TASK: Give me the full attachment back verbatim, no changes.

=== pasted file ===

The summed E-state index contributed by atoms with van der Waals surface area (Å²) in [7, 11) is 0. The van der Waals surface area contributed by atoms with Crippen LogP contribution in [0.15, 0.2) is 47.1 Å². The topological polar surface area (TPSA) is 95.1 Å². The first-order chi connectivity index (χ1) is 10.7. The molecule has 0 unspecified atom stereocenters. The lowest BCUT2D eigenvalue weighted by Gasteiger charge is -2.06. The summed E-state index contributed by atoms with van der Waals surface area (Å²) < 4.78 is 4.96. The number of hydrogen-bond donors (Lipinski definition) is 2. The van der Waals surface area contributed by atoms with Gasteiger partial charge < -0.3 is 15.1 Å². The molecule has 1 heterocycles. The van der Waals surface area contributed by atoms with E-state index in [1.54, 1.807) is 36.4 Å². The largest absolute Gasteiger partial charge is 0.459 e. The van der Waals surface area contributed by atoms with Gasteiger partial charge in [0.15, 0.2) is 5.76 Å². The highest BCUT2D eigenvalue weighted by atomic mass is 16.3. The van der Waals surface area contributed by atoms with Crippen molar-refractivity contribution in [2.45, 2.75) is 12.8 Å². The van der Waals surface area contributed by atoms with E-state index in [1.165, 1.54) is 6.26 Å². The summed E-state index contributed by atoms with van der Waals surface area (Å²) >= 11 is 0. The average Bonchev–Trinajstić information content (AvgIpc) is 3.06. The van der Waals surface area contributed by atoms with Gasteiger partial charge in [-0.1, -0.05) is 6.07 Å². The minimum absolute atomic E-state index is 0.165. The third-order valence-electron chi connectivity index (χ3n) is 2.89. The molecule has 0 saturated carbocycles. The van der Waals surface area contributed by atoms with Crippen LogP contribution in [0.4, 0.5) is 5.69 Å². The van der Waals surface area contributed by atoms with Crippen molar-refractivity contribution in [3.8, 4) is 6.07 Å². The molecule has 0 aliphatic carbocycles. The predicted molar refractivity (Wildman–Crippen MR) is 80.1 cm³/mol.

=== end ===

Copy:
The summed E-state index contributed by atoms with van der Waals surface area (Å²) in [7, 11) is 0. The van der Waals surface area contributed by atoms with Crippen LogP contribution in [0.15, 0.2) is 47.1 Å². The topological polar surface area (TPSA) is 95.1 Å². The first-order chi connectivity index (χ1) is 10.7. The molecule has 0 unspecified atom stereocenters. The lowest BCUT2D eigenvalue weighted by Gasteiger charge is -2.06. The summed E-state index contributed by atoms with van der Waals surface area (Å²) < 4.78 is 4.96. The number of hydrogen-bond donors (Lipinski definition) is 2. The van der Waals surface area contributed by atoms with Gasteiger partial charge < -0.3 is 15.1 Å². The molecule has 1 heterocycles. The van der Waals surface area contributed by atoms with E-state index in [1.54, 1.807) is 36.4 Å². The largest absolute Gasteiger partial charge is 0.459 e. The van der Waals surface area contributed by atoms with Gasteiger partial charge in [0.15, 0.2) is 5.76 Å². The highest BCUT2D eigenvalue weighted by atomic mass is 16.3. The van der Waals surface area contributed by atoms with Crippen molar-refractivity contribution in [2.45, 2.75) is 12.8 Å². The van der Waals surface area contributed by atoms with E-state index in [1.165, 1.54) is 6.26 Å². The summed E-state index contributed by atoms with van der Waals surface area (Å²) >= 11 is 0. The average Bonchev–Trinajstić information content (AvgIpc) is 3.06. The van der Waals surface area contributed by atoms with Gasteiger partial charge in [-0.1, -0.05) is 6.07 Å². The minimum absolute atomic E-state index is 0.165. The third-order valence-electron chi connectivity index (χ3n) is 2.89. The molecule has 0 saturated carbocycles. The van der Waals surface area contributed by atoms with Crippen LogP contribution in [0.4, 0.5) is 5.69 Å². The van der Waals surface area contributed by atoms with Crippen molar-refractivity contribution in [3.8, 4) is 6.07 Å². The molecule has 0 aliphatic carbocycles. The predicted molar refractivity (Wildman–Crippen MR) is 80.1 cm³/mol.